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The Isiah Thomas camp continues to deny the claim by Harrison, NY police that it was a “47-year-old man lying on the floor, unconscious from an accidental overdose of prescription sleeping pills” who was rushed via ambulance from the home of the basketball great, and not his 17-year-old daughter, as Thomas’ family has stated. Time will soon reveal the truth.

What is clear is that Thomas, the Allen Iverson of my generation, known for his heart, toughness, and incredible skill, has endured a very difficult year. In fact, the last four years have been rough for a man deeply in love with the game of basketball.

Like any scorned lover, Thomas has probably had a rough time trying to rest his mind long enough to figure out how it all went so wrong. He is trying to figure out how after three decades of success, basketball-which rescued him from one the poorest and most dangerous neighborhoods of the Westside of Chicago-has suddenly failed him so miserably.

Basketball helped him to secure a scholarship to St. Mary’s high school in Chicago and another scholarship to Indiana University. That led to an NCAA championship, two NBA championships, two All-Star game MVP kudos, and the honor of being selected of the fifty greatest players in NBA history, as well as all the fame and fortune such accolades provide.

But since 2003, the man who loves the game has endured a rocky relationship with basketball.  Oddly enough, Donnie Walsh has been at the scene of both of his dismissals from NBA organizations.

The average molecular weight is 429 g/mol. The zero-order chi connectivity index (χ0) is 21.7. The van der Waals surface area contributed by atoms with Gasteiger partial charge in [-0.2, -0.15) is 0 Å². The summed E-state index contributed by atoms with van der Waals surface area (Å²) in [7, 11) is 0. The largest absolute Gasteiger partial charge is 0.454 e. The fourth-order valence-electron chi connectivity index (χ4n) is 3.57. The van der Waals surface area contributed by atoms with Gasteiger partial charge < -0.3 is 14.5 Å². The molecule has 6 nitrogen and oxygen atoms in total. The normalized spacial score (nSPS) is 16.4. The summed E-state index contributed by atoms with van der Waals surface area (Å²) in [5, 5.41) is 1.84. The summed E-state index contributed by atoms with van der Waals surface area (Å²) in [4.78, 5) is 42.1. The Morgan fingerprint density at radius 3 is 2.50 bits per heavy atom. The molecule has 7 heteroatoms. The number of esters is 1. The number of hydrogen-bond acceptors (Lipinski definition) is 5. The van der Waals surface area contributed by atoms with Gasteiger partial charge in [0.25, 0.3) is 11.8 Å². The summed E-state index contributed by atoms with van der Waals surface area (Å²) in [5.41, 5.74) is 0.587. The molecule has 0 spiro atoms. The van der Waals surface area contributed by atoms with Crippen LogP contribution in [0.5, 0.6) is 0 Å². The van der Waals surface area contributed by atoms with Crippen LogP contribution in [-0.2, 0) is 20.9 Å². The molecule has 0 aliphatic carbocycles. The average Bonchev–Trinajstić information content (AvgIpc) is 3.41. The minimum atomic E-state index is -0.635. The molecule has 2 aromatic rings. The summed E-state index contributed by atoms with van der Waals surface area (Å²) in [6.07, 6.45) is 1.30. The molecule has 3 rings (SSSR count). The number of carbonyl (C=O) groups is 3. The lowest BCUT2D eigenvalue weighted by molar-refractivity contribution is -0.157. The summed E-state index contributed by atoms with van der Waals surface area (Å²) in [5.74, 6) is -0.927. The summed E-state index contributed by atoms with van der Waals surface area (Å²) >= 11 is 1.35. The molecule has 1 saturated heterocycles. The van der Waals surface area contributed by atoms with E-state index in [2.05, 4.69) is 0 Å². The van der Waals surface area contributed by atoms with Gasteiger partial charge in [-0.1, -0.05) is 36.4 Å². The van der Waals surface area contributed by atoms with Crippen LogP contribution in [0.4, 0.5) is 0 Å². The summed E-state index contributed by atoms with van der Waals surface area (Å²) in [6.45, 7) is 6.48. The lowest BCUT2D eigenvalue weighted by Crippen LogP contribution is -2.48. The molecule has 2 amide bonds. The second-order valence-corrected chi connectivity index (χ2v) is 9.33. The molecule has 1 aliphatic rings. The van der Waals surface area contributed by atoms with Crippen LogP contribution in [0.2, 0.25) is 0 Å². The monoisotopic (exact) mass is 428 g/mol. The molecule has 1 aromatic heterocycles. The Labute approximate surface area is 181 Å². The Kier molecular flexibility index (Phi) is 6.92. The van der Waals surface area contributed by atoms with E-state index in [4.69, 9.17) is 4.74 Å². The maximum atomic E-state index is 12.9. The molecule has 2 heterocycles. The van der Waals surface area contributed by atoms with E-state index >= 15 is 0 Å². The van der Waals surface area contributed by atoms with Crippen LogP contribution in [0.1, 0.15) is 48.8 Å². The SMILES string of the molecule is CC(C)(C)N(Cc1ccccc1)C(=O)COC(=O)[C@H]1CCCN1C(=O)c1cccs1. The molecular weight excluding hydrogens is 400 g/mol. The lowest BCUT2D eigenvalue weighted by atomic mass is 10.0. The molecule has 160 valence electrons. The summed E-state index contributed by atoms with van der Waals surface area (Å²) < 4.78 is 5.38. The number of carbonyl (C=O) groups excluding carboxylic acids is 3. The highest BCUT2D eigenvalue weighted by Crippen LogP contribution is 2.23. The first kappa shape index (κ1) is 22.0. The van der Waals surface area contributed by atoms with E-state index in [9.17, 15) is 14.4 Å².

The first time, Thomas was the coach of the Indiana Pacers and Walsh was the general manager. Once Larry Bird was hired as president, the organization-as per Walsh’s directive-fired Thomas, despite the fine job he had done transforming what was then a very young Pacers team.

The next time, the New York Knicks hired Walsh to get things back on track after Thomas had made a bit of a mess of the organization in his four and a half years at the helm. During Thomas’ run as team president, the Knicks failed miserably: a losing record, only one postseason appearance, and not even one playoff win.

In October 2007, former Madison Square Garden executive Anucha Browne Sanders won a sexual harassment case against Thomas and the Garden. At one point during the trial, Thomas infamously declared it less offensive for black men to call black women the B word than white men. ( In December, Sanders reportedly received an out-of-court settlement of $11.5 million.

So when the Knicks hired Walsh to replace Thomas as team president, his first order of business was to deal with Thomas. Instead of firing him again, Walsh reassigned Thomas to an ambiguous role of scout and consultant. In essence, his contract remained pretty good, basically paying him to get out of the way and assist the team as a talent scout.

While I am certain that Thomas is determined to resurface as an NBA general manager, his Knicks legacy has perhaps ended the likelihood of those aspirations.  It is unlikely he will be given the ball and asked to run the point for an NBA front office again.

To his credit, Thomas, who’s known for having a temper, kept his cool last year. Despite being bashed by the New York media, the chants during home games that he be fired, a woeful team, a sexual harassment lawsuit, his mother’s illness (resulting in a leg amputation), and his brother Preston’s stroke (suffered while visiting their sick mother in the hospital), there were no reports of him lashing out.

In time, I’m sure that Thomas will be fine. But, for now, like every scorned lover, he needs time to heal and regroup. Who wouldn’t? After such a stellar Hall of Fame love affair, from player to coach to executive, to have his one true love turn its back on him, Isiah Thomas is mending a broken heart.

Lewis is the author of the forthcoming Ballers of the New School: Race and Sports in America. He teaches English at Washington State University Vancouver.